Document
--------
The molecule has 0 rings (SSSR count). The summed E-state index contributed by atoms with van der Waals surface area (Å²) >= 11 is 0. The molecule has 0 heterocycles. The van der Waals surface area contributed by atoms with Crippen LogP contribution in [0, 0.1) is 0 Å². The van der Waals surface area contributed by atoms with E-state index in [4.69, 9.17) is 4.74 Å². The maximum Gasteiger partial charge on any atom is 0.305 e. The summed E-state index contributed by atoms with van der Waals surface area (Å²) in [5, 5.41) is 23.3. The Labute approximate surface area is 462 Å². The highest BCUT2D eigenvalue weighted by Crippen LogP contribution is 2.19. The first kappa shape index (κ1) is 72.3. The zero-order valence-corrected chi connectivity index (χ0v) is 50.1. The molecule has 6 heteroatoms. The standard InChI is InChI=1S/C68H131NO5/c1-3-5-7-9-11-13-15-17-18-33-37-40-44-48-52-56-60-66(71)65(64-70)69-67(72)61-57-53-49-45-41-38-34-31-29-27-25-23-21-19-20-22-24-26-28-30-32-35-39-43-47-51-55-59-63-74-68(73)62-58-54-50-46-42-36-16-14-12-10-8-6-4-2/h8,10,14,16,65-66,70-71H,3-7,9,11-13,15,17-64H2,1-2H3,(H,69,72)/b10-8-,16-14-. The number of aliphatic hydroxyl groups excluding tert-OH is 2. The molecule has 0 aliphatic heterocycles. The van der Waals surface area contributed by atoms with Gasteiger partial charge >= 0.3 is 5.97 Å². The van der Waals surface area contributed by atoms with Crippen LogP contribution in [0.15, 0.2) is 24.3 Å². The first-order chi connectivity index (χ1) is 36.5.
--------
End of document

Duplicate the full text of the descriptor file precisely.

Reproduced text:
The molecule has 0 rings (SSSR count). The summed E-state index contributed by atoms with van der Waals surface area (Å²) >= 11 is 0. The molecule has 0 heterocycles. The van der Waals surface area contributed by atoms with Crippen LogP contribution in [0, 0.1) is 0 Å². The van der Waals surface area contributed by atoms with E-state index in [4.69, 9.17) is 4.74 Å². The maximum Gasteiger partial charge on any atom is 0.305 e. The summed E-state index contributed by atoms with van der Waals surface area (Å²) in [5, 5.41) is 23.3. The Labute approximate surface area is 462 Å². The highest BCUT2D eigenvalue weighted by Crippen LogP contribution is 2.19. The first kappa shape index (κ1) is 72.3. The zero-order valence-corrected chi connectivity index (χ0v) is 50.1. The molecule has 6 heteroatoms. The standard InChI is InChI=1S/C68H131NO5/c1-3-5-7-9-11-13-15-17-18-33-37-40-44-48-52-56-60-66(71)65(64-70)69-67(72)61-57-53-49-45-41-38-34-31-29-27-25-23-21-19-20-22-24-26-28-30-32-35-39-43-47-51-55-59-63-74-68(73)62-58-54-50-46-42-36-16-14-12-10-8-6-4-2/h8,10,14,16,65-66,70-71H,3-7,9,11-13,15,17-64H2,1-2H3,(H,69,72)/b10-8-,16-14-. The number of aliphatic hydroxyl groups excluding tert-OH is 2. The molecule has 0 aliphatic heterocycles. The van der Waals surface area contributed by atoms with Gasteiger partial charge >= 0.3 is 5.97 Å². The van der Waals surface area contributed by atoms with Crippen LogP contribution in [0.15, 0.2) is 24.3 Å². The first-order chi connectivity index (χ1) is 36.5.